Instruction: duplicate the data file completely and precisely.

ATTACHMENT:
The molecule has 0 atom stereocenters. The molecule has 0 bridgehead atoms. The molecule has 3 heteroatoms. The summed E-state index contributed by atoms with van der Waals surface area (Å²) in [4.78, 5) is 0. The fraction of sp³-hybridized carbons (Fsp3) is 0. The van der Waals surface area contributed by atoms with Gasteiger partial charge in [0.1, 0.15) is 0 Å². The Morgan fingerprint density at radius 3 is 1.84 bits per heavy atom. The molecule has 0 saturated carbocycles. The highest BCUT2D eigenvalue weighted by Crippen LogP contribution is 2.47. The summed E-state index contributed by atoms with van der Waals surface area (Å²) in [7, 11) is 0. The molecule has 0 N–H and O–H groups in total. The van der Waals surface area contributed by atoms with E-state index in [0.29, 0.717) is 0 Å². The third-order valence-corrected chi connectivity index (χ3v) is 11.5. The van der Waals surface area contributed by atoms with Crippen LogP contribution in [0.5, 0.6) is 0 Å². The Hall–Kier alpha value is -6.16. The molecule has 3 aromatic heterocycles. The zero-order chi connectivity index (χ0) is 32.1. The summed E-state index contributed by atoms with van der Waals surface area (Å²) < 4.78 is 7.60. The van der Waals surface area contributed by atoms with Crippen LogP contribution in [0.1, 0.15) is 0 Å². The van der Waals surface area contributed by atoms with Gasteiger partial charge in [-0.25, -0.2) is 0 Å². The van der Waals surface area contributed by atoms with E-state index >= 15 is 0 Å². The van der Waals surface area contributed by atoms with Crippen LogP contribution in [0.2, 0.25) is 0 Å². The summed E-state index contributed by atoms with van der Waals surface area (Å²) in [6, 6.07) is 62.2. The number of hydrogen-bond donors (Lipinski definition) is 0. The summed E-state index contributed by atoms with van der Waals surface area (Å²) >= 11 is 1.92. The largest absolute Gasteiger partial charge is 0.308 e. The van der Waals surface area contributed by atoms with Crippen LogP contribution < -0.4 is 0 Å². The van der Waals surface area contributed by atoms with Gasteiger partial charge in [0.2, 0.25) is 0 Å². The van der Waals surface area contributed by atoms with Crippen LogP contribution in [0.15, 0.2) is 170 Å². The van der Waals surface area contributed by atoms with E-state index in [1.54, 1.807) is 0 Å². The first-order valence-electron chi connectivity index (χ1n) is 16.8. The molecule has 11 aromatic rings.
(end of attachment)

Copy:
The molecule has 0 atom stereocenters. The molecule has 0 bridgehead atoms. The molecule has 3 heteroatoms. The summed E-state index contributed by atoms with van der Waals surface area (Å²) in [4.78, 5) is 0. The fraction of sp³-hybridized carbons (Fsp3) is 0. The van der Waals surface area contributed by atoms with Gasteiger partial charge in [0.1, 0.15) is 0 Å². The Morgan fingerprint density at radius 3 is 1.84 bits per heavy atom. The molecule has 0 saturated carbocycles. The highest BCUT2D eigenvalue weighted by Crippen LogP contribution is 2.47. The summed E-state index contributed by atoms with van der Waals surface area (Å²) in [7, 11) is 0. The molecule has 0 N–H and O–H groups in total. The van der Waals surface area contributed by atoms with E-state index in [0.29, 0.717) is 0 Å². The third-order valence-corrected chi connectivity index (χ3v) is 11.5. The van der Waals surface area contributed by atoms with Crippen LogP contribution in [0.5, 0.6) is 0 Å². The Hall–Kier alpha value is -6.16. The molecule has 3 aromatic heterocycles. The zero-order chi connectivity index (χ0) is 32.1. The summed E-state index contributed by atoms with van der Waals surface area (Å²) < 4.78 is 7.60. The van der Waals surface area contributed by atoms with Crippen LogP contribution in [0.1, 0.15) is 0 Å². The van der Waals surface area contributed by atoms with Gasteiger partial charge in [-0.25, -0.2) is 0 Å². The van der Waals surface area contributed by atoms with E-state index >= 15 is 0 Å². The van der Waals surface area contributed by atoms with Crippen LogP contribution in [0.2, 0.25) is 0 Å². The summed E-state index contributed by atoms with van der Waals surface area (Å²) in [6, 6.07) is 62.2. The number of hydrogen-bond donors (Lipinski definition) is 0. The summed E-state index contributed by atoms with van der Waals surface area (Å²) >= 11 is 1.92. The largest absolute Gasteiger partial charge is 0.308 e. The van der Waals surface area contributed by atoms with Crippen LogP contribution < -0.4 is 0 Å². The van der Waals surface area contributed by atoms with Gasteiger partial charge in [0.2, 0.25) is 0 Å². The van der Waals surface area contributed by atoms with Crippen LogP contribution in [0.15, 0.2) is 170 Å². The van der Waals surface area contributed by atoms with E-state index in [1.54, 1.807) is 0 Å². The first-order valence-electron chi connectivity index (χ1n) is 16.8. The molecule has 11 aromatic rings.